India 'Sleeper Trade' Can Avoid U.S. Whims, Nangle SaysBy and
Nation is lowest-hanging fruit for global investors, he says
Columbia Threadneedle’s Nangle is positive on Japanese stocks
India offers an overlooked opportunity because reforms there may help growth, and the nation is better shielded than other emerging markets from risks tied to policy shifts in the U.S., said Toby Nangle, head of multi-asset allocation at Columbia Threadneedle Investments.
“It’s a bit of a sleeper trade,” he said Thursday in an interview on Bloomberg Television. “There’s a nice, clear structural story which isn’t contingent on the whims of Washington.”
India’s S&P BSE Sensex Index has jumped 11 percent this year, part of a global rally in emerging markets from Argentina to Vietnam on optimism about U.S. President Donald Trump’s focus on growth. India has been pursuing the most significant economic reform since the 1990s as the government moves toward the launch of a nationwide sales tax regime, and sovereign bonds have been gaining on speculation that a stronger currency will lure more foreign inflows into its debt market.
Nations such as Mexico and China rely more on exporting to the U.S., which has been a source of growth for decades. Trump has cast doubt on the endurance of cross-border commerce after saying his country was burned by trade deals.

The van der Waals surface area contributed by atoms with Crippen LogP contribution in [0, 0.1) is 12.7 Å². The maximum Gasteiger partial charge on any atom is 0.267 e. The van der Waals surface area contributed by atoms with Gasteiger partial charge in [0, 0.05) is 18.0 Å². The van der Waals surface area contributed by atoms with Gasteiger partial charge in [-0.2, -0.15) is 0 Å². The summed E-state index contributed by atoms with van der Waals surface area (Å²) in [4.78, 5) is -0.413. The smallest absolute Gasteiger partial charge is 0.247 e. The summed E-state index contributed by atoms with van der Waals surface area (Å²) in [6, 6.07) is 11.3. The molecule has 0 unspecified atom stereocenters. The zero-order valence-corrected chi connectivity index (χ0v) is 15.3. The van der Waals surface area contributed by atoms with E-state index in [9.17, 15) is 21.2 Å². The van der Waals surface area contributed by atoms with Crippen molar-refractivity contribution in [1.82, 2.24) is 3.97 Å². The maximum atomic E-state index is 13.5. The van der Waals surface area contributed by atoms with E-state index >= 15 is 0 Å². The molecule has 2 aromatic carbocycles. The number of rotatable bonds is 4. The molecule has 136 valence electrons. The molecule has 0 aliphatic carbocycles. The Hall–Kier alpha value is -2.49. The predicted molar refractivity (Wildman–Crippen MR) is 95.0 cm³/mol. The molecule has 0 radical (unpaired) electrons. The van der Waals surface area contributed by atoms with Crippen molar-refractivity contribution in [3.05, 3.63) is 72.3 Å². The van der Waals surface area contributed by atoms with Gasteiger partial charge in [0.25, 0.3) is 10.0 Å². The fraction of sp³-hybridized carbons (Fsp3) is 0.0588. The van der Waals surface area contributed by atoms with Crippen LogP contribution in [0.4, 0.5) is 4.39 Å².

“India is much more of a three- to five-year trade on some strong fundamental drivers which have been continuing in earnest,” he said.
Nangle helps oversee money at Columbia Threadneedle, the $454 billion asset manager at Ameriprise Financial Inc. He advocates seeking opportunities that might be too small for major global investors.
‘Lowest Hanging Fruit’
“Where’s the lowest hanging fruit within emerging markets?” Nangle said. “It looks to be actually India.”
The money manager also has been investing in Japanese equities, which he expects to benefit if inflation picks up. His comments echo remarks from DoubleLine Capital’s Jeffrey Gundlach, who said Tokyo stocks are still cheap.
“We’re pretty positive and have been pretty positive for some time on Japanese equities,” Nangle said. “There’s a whole variety of domestic factors that are driving a lot of that call. But to be honest, it is something which gets a tailwind with a reflation trade.”
Asked about investing in the U.K., Nangle advised betting on commercial property through funds that reopened after being shut last year around the time that voters opted to leave the European Union.
“They’re offering real incomes which are really quite substantial,” he said. “Much higher than bonds, much higher than equities. We’re talking about 6 to 7 percent.”
— With assistance by David Westin, Alix Steel, and Jonathan Ferro